The City of Toronto will be carrying out a 25-ward election on Oct. 22 after the Court of Appeal for Ontario stayed a lower court decision that would have seen a previously approved 47-ward election.
The changes occurred when the Ontario legislature passed Bill 5, the Better Local Government Act. The revised nomination deadline was Sept. 21.
As municipal staff work to adapt to the new 25 wards, which align with federal and provincial ridings, Global News has compiled a guide with everything you need to know before election day.
This story will be updated throughout the campaign as a part of Global News’ coverage of the Toronto election and as new information becomes available.
Where and when do I vote?
Locations to vote on election day (Oct. 22) were uploaded to the City of Toronto’s MyVote website on Sept. 24. By typing in your address on that site, it will give you a personalized list of candidates, a ward map, voting locations and an ability to check if you’re on the voters’ list.
Voting hours on Oct. 22 are between 10 a.m. and 8 p.m. Employers are required to ensure residents have a three-hour period off work in order to vote.
For voters who are able to get to the voting location but are unable to get out of the vehicle, the City of Toronto allows curbside voting if a friend or support person notifies elections staff at the voting location.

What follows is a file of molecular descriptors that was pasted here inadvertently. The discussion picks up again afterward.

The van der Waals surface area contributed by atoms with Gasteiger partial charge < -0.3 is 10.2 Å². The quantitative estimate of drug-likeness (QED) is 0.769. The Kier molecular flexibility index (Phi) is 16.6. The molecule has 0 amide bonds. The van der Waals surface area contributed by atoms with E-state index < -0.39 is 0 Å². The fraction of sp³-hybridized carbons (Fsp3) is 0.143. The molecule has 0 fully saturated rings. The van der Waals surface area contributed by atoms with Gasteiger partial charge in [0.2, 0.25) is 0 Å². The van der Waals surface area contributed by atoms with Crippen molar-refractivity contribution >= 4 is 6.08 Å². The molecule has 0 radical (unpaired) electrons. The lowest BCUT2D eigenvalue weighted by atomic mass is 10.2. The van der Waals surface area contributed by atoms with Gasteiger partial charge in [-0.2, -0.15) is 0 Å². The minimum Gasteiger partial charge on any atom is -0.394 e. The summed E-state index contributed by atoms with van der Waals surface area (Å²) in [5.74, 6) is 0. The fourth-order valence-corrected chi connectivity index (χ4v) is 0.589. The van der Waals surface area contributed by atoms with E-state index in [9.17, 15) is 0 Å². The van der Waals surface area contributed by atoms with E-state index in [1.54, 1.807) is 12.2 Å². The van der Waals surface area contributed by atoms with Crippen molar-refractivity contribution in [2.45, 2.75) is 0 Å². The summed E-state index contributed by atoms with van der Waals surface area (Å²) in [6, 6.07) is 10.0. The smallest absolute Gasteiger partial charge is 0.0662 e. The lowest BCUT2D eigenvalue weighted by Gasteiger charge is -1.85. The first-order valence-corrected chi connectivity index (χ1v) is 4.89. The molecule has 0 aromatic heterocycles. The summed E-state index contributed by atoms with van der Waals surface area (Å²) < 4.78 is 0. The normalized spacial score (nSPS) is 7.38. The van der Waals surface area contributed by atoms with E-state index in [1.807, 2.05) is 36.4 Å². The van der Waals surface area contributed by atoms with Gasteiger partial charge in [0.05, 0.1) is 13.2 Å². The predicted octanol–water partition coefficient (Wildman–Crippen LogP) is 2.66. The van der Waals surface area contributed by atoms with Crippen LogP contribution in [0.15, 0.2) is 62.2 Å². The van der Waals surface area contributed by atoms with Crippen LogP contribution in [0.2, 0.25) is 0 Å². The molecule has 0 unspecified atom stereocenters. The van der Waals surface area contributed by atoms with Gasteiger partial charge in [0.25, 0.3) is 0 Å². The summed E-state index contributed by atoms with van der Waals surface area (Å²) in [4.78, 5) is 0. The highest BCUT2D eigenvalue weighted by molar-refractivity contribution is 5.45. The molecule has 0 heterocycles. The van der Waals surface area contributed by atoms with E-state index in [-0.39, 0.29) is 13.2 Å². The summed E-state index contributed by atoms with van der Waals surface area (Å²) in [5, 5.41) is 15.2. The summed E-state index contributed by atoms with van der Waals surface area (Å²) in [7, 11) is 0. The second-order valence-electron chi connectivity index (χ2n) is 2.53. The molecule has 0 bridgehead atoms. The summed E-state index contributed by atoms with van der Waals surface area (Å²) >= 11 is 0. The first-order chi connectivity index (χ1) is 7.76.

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If you have questions about specific voting situations, you can call the elections office at 416-338-1111 or email email@example.com.
How to vote in advance of the Oct. 22 election
The City of Toronto will hold five days of advance polling between Oct. 10 and 14. Residents can vote at one of two polling locations in each ward, or at Toronto city hall. A list of advance poll locations can be found here. Advanced voting day hours are between 10 a.m. and 7 p.m.
Who can vote in the election?
You have to be a Canadian citizen, at least 18 years old, a resident in Toronto (the only way you can vote as a non-resident of Toronto is if you or your spouse own or rent property in Toronto) and not prohibited from voting under law. Students or residents who are away during the voting period can appoint a proxy to vote on their behalf (see below).
How to have someone vote on your behalf or how to get help voting at home
If you are unable to cast a ballot on any of the voting days, you can appoint someone (an eligible Toronto elector) to vote on your behalf. The forms can be obtained from the city clerk’s office as of Sept. 25 by visiting the election services office, calling 416-338-1111, or emailing firstname.lastname@example.org.
Once you get the form, you’ll need to fill it out in full, sign it, provide your identification (photocopies are accepted) and say who want your proxy to vote for. The form will need to be certified by the city clerk or her designate. City staff will also need original identification of the person who is being appointed to carry out the vote.